Some of the downsides to this representation include:

  • Developer IDEs cannot provide auto-completion or a similar form of assistance while the code is being written.
  • Invalid form properties (those that begin with “#”) cannot be identified at compile- or run-time.
  • It is awkward to associate default values or other automatic behaviors with array structures.
  • Functions that operate on specific kinds of form elements, such as textfield_validate(), are not assured they are being passed an “array of the right type.”

An alternative representation uses typed data structures, specifically a PHP class but without any methods (basically, what C calls a struct). For example:

= new Form();$form->elements['author'] = $author = new FieldsetElement();
$author->access = user_access('administer nodes');
$author->title = t('Authoring information'),
$author->collapsible = TRUE;
$author->collapsed = TRUE;
$author->weight = 20;$author->elements['name'] = $name = new TextfieldElement();
$name->title = t('Authored by');
$name->maxlength = 60;
$name->autocomplete_path = 'user/autocomplete';
$name->default_value = $node->name ? $node->name : '';
$name->weight = -1;
$name->description = t('Leave blank for anonymous.');

The second version of the code is almost identical to the first except for the change in representation; it is no harder to write and the conversion can even mostly be handled by search-and-replace. However, the object representation addresses (or can address) all the problems with the array representation and provide a variety of other benefits.

As an example, class representation solves the problem of functions not being sure about the kind of data they are passed. In the file that defines text field elements, we might have code like:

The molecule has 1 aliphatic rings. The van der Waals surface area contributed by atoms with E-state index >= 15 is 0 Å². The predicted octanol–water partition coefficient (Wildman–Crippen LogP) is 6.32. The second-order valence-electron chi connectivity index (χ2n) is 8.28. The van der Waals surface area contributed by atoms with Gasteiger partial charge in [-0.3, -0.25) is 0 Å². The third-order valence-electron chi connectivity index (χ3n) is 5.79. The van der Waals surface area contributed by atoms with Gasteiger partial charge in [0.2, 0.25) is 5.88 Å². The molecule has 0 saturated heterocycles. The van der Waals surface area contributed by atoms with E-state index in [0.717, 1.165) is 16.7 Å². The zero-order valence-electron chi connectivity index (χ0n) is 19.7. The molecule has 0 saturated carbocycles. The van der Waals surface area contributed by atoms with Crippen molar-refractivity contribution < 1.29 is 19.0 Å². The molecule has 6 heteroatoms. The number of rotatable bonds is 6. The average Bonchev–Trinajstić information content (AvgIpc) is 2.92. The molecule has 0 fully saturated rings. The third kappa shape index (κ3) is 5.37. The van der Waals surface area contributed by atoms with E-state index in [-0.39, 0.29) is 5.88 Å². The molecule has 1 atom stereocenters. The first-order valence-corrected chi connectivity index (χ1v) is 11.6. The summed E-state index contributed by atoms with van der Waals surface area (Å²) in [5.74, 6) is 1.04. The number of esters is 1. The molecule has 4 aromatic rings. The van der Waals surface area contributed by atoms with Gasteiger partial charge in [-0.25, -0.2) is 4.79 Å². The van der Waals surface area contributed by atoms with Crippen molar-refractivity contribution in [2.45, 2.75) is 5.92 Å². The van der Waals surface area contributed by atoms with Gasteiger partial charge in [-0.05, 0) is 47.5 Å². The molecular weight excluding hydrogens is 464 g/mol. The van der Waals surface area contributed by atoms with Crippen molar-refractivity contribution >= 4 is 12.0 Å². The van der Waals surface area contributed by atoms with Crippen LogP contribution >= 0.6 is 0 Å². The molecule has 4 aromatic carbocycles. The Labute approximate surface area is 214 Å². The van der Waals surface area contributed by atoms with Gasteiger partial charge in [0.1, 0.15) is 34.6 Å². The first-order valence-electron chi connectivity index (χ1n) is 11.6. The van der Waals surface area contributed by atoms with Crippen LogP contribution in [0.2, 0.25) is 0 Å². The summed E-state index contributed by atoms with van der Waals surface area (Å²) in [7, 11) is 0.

class TextfieldElement extends FormElement {
// Maximum length; NULL means no limit;
public $maxlength = NULL; // AJAX path for auto-completition; NULL means no auto-complete.
public $autocomplete_path = NULL;


textfield_validate(TextfieldElement $element) {
// $element is guaranteed to be a TextfieldElement

Now, textfield_validate() is guaranteed to be passed a TextfieldElement.

Note: Yes, we could also change functions like textfield_validate() into methods of class TextfieldElement. Gotta start somewhere, though. Baby steps!

Jul 02 2008
Jul 02

This is part two of my series, The DX Files: Improving Drupal Developer Experience.

Many Drupal APIs accept a boolean argument (TRUE or FALSE) to determine some behavior. I believe that practice should be banned in all but exceptional cases, instead using a defined constant with a descriptive name.

Here is a perfect example from Drupal core:

= node_view($node, FALSE, TRUE);

Now, quick! Who can tell me what passing FALSE as the second argument and TRUE as the third argument means? Unless you are a Drupal guru, you almost certainly have no idea. Compare the previous line of code with this one:


Now it is much more clear what is going on. We're displaying the full view of a node and it is the page's primary content. Perhaps you do not know exactly what those constants mean ("A 'full view' as compared to what?", you might ask) but you are certainly better off than if you just see "TRUE" or "FALSE". If you later encountered


everything would become pretty clear(*).

The end result of this change would be an API that is easier to learn and code that is easier to read, understand, and maintain.

* Disclaimer: I'll grant that it is far from obvious exactly what NODE_IS_PAGE_CONTENT actually causes to happen and in fact in a recent query on #drupal, several senior Drupal developers (myself included) couldn't remember, but it is still way better than "TRUE". This is an unrelated issue with node_view() that ought to be improved.